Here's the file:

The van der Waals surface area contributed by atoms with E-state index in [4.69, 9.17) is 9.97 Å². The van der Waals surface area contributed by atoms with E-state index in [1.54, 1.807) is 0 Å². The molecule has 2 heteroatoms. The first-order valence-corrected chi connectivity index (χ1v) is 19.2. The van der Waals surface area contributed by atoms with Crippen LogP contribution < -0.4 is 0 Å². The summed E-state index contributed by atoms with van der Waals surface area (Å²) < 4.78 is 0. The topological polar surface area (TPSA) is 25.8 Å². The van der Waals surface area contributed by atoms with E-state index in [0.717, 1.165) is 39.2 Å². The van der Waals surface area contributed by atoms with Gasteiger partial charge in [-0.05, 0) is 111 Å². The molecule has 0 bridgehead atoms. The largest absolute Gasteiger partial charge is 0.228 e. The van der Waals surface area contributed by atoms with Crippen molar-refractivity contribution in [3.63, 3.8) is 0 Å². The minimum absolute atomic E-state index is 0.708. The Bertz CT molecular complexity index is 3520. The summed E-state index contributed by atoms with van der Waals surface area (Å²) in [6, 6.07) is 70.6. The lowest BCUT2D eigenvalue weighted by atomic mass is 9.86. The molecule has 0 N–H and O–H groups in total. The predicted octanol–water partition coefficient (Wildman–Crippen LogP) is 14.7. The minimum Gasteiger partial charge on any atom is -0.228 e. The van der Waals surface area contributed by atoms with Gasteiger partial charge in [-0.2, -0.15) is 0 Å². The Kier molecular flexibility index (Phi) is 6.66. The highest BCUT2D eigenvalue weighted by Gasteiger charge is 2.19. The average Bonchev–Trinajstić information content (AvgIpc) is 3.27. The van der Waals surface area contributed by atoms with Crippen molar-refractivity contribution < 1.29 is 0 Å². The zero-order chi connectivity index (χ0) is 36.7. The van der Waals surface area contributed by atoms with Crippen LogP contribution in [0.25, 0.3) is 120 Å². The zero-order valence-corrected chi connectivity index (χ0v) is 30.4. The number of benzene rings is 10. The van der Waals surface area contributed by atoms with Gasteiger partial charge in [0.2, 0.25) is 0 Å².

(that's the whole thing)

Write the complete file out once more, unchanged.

The van der Waals surface area contributed by atoms with E-state index in [4.69, 9.17) is 9.97 Å². The van der Waals surface area contributed by atoms with E-state index in [1.54, 1.807) is 0 Å². The molecule has 2 heteroatoms. The first-order valence-corrected chi connectivity index (χ1v) is 19.2. The van der Waals surface area contributed by atoms with Crippen LogP contribution < -0.4 is 0 Å². The summed E-state index contributed by atoms with van der Waals surface area (Å²) < 4.78 is 0. The topological polar surface area (TPSA) is 25.8 Å². The van der Waals surface area contributed by atoms with E-state index in [0.717, 1.165) is 39.2 Å². The van der Waals surface area contributed by atoms with Gasteiger partial charge in [-0.05, 0) is 111 Å². The molecule has 0 bridgehead atoms. The largest absolute Gasteiger partial charge is 0.228 e. The van der Waals surface area contributed by atoms with Crippen molar-refractivity contribution in [3.63, 3.8) is 0 Å². The minimum absolute atomic E-state index is 0.708. The Bertz CT molecular complexity index is 3520. The summed E-state index contributed by atoms with van der Waals surface area (Å²) in [6, 6.07) is 70.6. The lowest BCUT2D eigenvalue weighted by atomic mass is 9.86. The molecule has 0 N–H and O–H groups in total. The predicted octanol–water partition coefficient (Wildman–Crippen LogP) is 14.7. The minimum Gasteiger partial charge on any atom is -0.228 e. The van der Waals surface area contributed by atoms with Gasteiger partial charge in [-0.2, -0.15) is 0 Å². The Kier molecular flexibility index (Phi) is 6.66. The highest BCUT2D eigenvalue weighted by Gasteiger charge is 2.19. The average Bonchev–Trinajstić information content (AvgIpc) is 3.27. The van der Waals surface area contributed by atoms with Crippen molar-refractivity contribution < 1.29 is 0 Å². The zero-order chi connectivity index (χ0) is 36.7. The van der Waals surface area contributed by atoms with Crippen LogP contribution in [0.25, 0.3) is 120 Å². The zero-order valence-corrected chi connectivity index (χ0v) is 30.4. The number of benzene rings is 10. The van der Waals surface area contributed by atoms with Gasteiger partial charge in [0.2, 0.25) is 0 Å².